RIVALRY REVIVAL: Leafs-Canadiens rendez-vous took long enough to resume

t’ll be the skill of Mitch Marner and the Maple Leafs against the hard-hitting Canadiens, led by winger Josh Anderson, when the two longtime rival teams square off in their first-round playoff series starting Thursday in Toronto. When the teams last met in 1979, the sleek, first-place Habs were the heavy favourites, the Leafs the gritty underdogs.

This time, Wayne Gretzky can’t trash a potential Toronto-Montreal Stanley Cup playoff series.

After years of Leafs Nation lamenting ‘what if?’ when No. 99 derailed their dream matchup in the 1993 Cup final, the NHL’s oldest rivals are finally back to playoff hockey.

The Cliff Fletcher-era Leafs were 60 minutes from an all-Canadian championship, which Toronto fans believed they were destined to win after three straight seven-game series, the last against Gretzky and his Los Angeles Kings.

“Then Wayne had the hat trick in Game 7, the one he called his greatest night,” said John Shannon, veteran producer of Hockey Night In Canada and now a broadcaster/podcaster. “You’ll recall that was also a time where the Leafs and Canadiens could still play for the Cup because Toronto was in the West, which was one of the reasons the league left them in that conference, for the chance to meet Montreal in the final.

“No question there was great anticipation that year about the Leafs and Canadiens. ESPN was the rights-holder in the U.S., and it would have (resonated) there, too. Up until then, ratings for the final were OK through the years, but not solid.”

Montreal went on to beat the Kings in the final, the most recent Canadian team to claim the Cup.

A few years later, Toronto was back with Les Glorieux in the East, yet they still somehow missed each other every spring, two flagships passing in the night. Now, thanks to this season’s North Division, a necessity of COVID-19 restrictions, all seven Canadian teams were under one post-season tent.

Zealots coast-to-coast, with current or ancestral ties to one of the clubs from the earliest days of NHL radio and TV, can’t wait for puck drop on Thursday at Scotiabank Arena. It’s only the first round, but this match has loud echoes of playoffs past, an era when these teams symbolized language and cultural pride.

Their most recent head-to-heads in the late ’70s were both over in four straight — a good Toronto team trounced by a great Montreal side. The most recent Leafs playoff win over the Habs, in 1967, was also their last Stanley Cup to date.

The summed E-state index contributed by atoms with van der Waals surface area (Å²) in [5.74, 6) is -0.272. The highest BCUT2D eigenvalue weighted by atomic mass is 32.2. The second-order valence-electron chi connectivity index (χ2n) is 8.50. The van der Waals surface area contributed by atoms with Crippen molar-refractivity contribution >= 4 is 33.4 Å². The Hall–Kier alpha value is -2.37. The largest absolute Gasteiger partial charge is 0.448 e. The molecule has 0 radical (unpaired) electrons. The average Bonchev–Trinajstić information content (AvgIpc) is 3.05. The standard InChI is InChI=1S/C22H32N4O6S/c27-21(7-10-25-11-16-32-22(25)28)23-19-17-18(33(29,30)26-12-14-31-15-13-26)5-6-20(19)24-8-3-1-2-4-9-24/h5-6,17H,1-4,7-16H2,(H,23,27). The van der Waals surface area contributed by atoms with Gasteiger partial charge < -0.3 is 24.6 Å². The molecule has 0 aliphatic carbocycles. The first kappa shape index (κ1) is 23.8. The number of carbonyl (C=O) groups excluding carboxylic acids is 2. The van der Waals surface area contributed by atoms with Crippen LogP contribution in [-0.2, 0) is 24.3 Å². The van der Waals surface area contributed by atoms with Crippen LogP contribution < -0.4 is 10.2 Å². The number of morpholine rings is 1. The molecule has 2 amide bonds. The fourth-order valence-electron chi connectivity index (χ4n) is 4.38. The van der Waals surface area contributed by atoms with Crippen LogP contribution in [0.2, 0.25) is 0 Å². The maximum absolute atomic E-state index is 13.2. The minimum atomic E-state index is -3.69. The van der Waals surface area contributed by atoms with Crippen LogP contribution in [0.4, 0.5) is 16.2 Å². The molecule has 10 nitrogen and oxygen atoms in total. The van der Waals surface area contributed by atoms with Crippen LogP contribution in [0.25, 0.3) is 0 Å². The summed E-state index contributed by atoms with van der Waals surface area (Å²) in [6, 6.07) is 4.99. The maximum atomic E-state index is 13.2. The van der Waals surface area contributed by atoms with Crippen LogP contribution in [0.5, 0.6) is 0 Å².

That pre-expansion triumph, in the nation’s centennial year, is still one of this city’s greatest pro sports chapters. The underdog old-guard Leafs with an average age of 32, shut down the dynamic first-place Habs.

In 2021, it’s role reversal. The Leafs, who led the division almost wire-to-wire with a flying circus of skill and scoring, versus the gritty Habs, steeped in defence with the league’s highest hit count.

On alternate nights, the audience will enjoy Connor McDavid’s Edmonton Oilers against the Winnipeg Jets in the other North series.

TV treats such as these are why Rogers Communications shelled out $5.2 billion in 2013 for national broadcast rights.

“In both series, Rogers has hit a home run,” Shannon said. “Edmonton-Winnipeg, Toronto-Montreal, I don’t think you could draw it up any better. Fans who’ve clamoured for this for so long are going to be excited. We’ve seen it in the West (with local rivals at playoff time), now the whole country gets to enjoy it. They could have remarkable viewing numbers.

“NBC is also covering Montreal-Toronto as they are every series. There’s excitement everywhere when you get any of those six older teams against each other in the playoffs. And as much as the pandemic has been an issue for all of us (no fans will be permitted at Scotiabank Arena or the Bell Centre in Montreal), this will be a positive.”

Since ’93, both franchises fell on hard times, the Canadiens missed the playoffs three straight seasons, the Leafs seven. Now, things are looking up.

“You really have to give both teams credit,” Shannon said. “Montreal, in the past 20 years, has done a tremendous job re-engaging with their fans of every age. And what the Leafs have done since the arrival of Mitch Marner and Auston Matthews is create a new generation of fans in southern Ontario.

“Also, don’t discount the Raptors effect in all of this, the pressure within MLSE that the Leafs have to match what they did. This is hockey’s chance to get to the same level as what the basketball team did.”

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